Just a few of the sights from Ohio State’s first four games.
For all the talk about the added speed on this Ohio State roster, a power outage may be more to blame for the loss to Virginia Tech.
After finishing my video review Ohio State lost to Virginia Tech, I filed my usual report with BuckeyeSports.com. The conclusion was that Virginia Tech had a good plan considering all the factors going into the game, both from their personnel standpoint and Ohio State’s. For the Hokies, that relates to speed. For the Buckeyes, it is youth.
As Urban Meyer said this week, the defense Virginia Tech used has been used against them before but not regularly and not since his first year at Ohio State. One thing about the spread” It’s supposed to prevent teams from loading up the line of scrimmage against you. I guess when they scout you and decide to do it anyway, that should probably be a sign of a pretty big problem.
Meyer prides himself on still playing power football despite the formation, but there are times I wonder if he and offensive coordinator Tom Herman are a little bit too rigid in their philosophy as far as how they line up. This shouldn’t be taken to mean I have major overall questions with what they do, it’s obviously a pretty effective most of the time, but I do wonder if they have limited themselves more than they need to. Continue reading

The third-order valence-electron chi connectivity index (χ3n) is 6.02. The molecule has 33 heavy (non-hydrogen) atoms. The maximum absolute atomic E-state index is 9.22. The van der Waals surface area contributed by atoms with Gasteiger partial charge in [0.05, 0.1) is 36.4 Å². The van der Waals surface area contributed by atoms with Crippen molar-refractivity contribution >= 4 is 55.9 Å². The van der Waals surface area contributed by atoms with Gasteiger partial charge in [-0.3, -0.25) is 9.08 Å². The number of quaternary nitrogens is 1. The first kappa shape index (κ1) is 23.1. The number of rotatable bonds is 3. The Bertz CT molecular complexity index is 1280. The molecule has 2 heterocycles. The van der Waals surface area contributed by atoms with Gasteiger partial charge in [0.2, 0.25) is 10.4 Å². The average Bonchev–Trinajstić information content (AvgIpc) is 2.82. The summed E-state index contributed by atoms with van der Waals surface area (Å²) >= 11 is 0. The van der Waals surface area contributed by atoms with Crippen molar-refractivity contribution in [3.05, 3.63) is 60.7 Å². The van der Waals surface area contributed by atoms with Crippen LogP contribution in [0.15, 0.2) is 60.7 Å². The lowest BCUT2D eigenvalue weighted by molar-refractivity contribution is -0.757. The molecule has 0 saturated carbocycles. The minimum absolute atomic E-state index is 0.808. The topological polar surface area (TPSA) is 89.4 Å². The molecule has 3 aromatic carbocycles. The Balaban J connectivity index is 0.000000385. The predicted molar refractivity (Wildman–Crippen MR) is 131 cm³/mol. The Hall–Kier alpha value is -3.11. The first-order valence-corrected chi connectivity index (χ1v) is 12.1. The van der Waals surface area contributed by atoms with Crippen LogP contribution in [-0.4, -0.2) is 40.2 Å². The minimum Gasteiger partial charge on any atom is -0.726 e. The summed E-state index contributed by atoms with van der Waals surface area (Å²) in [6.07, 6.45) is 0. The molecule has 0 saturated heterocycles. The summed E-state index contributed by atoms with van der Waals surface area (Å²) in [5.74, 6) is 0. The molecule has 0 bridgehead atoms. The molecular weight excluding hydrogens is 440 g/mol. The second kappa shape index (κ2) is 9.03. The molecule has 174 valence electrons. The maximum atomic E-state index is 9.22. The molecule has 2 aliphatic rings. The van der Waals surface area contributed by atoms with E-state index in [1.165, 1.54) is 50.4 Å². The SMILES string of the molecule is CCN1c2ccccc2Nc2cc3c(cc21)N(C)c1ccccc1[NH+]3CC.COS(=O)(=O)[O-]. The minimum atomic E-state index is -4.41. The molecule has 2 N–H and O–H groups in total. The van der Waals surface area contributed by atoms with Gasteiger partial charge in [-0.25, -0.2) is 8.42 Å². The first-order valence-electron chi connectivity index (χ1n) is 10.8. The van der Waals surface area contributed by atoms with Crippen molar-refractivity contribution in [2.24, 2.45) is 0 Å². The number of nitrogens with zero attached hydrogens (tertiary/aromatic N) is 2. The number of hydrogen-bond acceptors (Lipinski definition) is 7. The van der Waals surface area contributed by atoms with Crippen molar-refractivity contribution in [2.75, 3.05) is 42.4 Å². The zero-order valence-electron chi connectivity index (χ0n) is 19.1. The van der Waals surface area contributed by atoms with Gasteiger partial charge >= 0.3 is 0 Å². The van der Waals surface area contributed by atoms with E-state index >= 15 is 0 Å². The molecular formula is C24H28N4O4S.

Urban Meyer has shown half of why many thought he could combine the best qualities of the last two full-time head coaches to build a new dynasty at Ohio State.
After Virginia Tech exposed a bunch of deficiencies in his young Buckeye squad, it’s time for Meyer to show if he can compare to Jim Tressel as far as turning a September pretender into a November contender.
That and more in my weekly column for BuckeyeSports.com: Cus Words Week 3: Turn, Turn, Turn – Ohiostate – Scout.
The blog has been quiet this week, but I have been busy. Here’s a rundown of coverage following Ohio State’s season-opening win over Navy and in preparation for the Buckeyes’ visit from Virginia Tech. Continue reading
So, Ohio State is going to play the 2014 season with a new starting quarterback despite starting an underclassman the previous season. This might seem unusual, but it has happened for the Buckeyes what seems like a rather remarkable five times in the past 50 years. The reasons have varied but don’t include the previous season’s starter going pro (at least not for positive reasons).
Braxton Miller is the first one to be replaced because of injury. He ended up being the starter in 2011 after Terrelle Pryor left school in June amid questions about additional NCAA violations (he was already facing a five-game suspension for violations previously admitted). Like Miller, Pryor became a surprise true freshman starter in 2008 after senior Todd Boeckman struggled early in the season.
You might have already known about those circumstances, but what about the three that came before? Continue reading
The NCAA does itself no favors by continuing to keep up the PR front that it is all about preserving amateurism because that word has lost whatever power it ever had, but maybe U.S. District Court Judge Claudia Wilken did the organization a favor by weeding out such arguments up front. Continue reading